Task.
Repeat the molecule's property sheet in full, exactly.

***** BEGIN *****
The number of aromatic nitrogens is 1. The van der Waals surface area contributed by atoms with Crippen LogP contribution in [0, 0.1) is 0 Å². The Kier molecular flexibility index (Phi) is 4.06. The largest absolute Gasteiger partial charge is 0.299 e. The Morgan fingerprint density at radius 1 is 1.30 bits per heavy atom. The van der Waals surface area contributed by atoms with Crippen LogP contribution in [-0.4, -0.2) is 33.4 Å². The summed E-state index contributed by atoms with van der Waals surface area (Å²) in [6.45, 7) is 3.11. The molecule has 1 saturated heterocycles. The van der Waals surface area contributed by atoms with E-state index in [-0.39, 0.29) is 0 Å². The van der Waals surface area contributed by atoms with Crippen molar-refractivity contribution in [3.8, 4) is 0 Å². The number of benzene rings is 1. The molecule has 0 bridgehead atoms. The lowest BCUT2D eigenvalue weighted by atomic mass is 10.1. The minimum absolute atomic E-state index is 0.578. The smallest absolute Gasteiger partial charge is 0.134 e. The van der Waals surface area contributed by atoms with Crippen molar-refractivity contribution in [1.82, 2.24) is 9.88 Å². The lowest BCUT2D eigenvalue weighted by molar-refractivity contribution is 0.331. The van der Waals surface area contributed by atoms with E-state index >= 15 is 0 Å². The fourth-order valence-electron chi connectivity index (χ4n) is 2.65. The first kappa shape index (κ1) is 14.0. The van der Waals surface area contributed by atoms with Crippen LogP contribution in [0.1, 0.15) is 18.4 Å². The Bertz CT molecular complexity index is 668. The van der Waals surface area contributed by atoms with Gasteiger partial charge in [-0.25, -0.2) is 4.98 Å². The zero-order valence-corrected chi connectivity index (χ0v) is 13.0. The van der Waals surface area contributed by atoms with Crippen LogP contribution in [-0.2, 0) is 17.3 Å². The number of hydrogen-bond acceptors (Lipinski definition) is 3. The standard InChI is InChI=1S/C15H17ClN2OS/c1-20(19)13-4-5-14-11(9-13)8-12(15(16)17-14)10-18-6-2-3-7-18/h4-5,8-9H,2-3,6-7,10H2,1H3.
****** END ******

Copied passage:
The number of aromatic nitrogens is 1. The van der Waals surface area contributed by atoms with Crippen LogP contribution in [0, 0.1) is 0 Å². The Kier molecular flexibility index (Phi) is 4.06. The largest absolute Gasteiger partial charge is 0.299 e. The Morgan fingerprint density at radius 1 is 1.30 bits per heavy atom. The van der Waals surface area contributed by atoms with Crippen LogP contribution in [-0.4, -0.2) is 33.4 Å². The summed E-state index contributed by atoms with van der Waals surface area (Å²) in [6.45, 7) is 3.11. The molecule has 1 saturated heterocycles. The van der Waals surface area contributed by atoms with E-state index in [-0.39, 0.29) is 0 Å². The van der Waals surface area contributed by atoms with Crippen molar-refractivity contribution in [3.8, 4) is 0 Å². The number of benzene rings is 1. The molecule has 0 bridgehead atoms. The lowest BCUT2D eigenvalue weighted by atomic mass is 10.1. The minimum absolute atomic E-state index is 0.578. The smallest absolute Gasteiger partial charge is 0.134 e. The van der Waals surface area contributed by atoms with Crippen molar-refractivity contribution in [1.82, 2.24) is 9.88 Å². The lowest BCUT2D eigenvalue weighted by molar-refractivity contribution is 0.331. The van der Waals surface area contributed by atoms with E-state index >= 15 is 0 Å². The fourth-order valence-electron chi connectivity index (χ4n) is 2.65. The first kappa shape index (κ1) is 14.0. The van der Waals surface area contributed by atoms with Crippen LogP contribution in [0.1, 0.15) is 18.4 Å². The Bertz CT molecular complexity index is 668. The van der Waals surface area contributed by atoms with Gasteiger partial charge in [-0.25, -0.2) is 4.98 Å². The zero-order valence-corrected chi connectivity index (χ0v) is 13.0. The van der Waals surface area contributed by atoms with Crippen LogP contribution in [-0.2, 0) is 17.3 Å². The number of hydrogen-bond acceptors (Lipinski definition) is 3. The standard InChI is InChI=1S/C15H17ClN2OS/c1-20(19)13-4-5-14-11(9-13)8-12(15(16)17-14)10-18-6-2-3-7-18/h4-5,8-9H,2-3,6-7,10H2,1H3.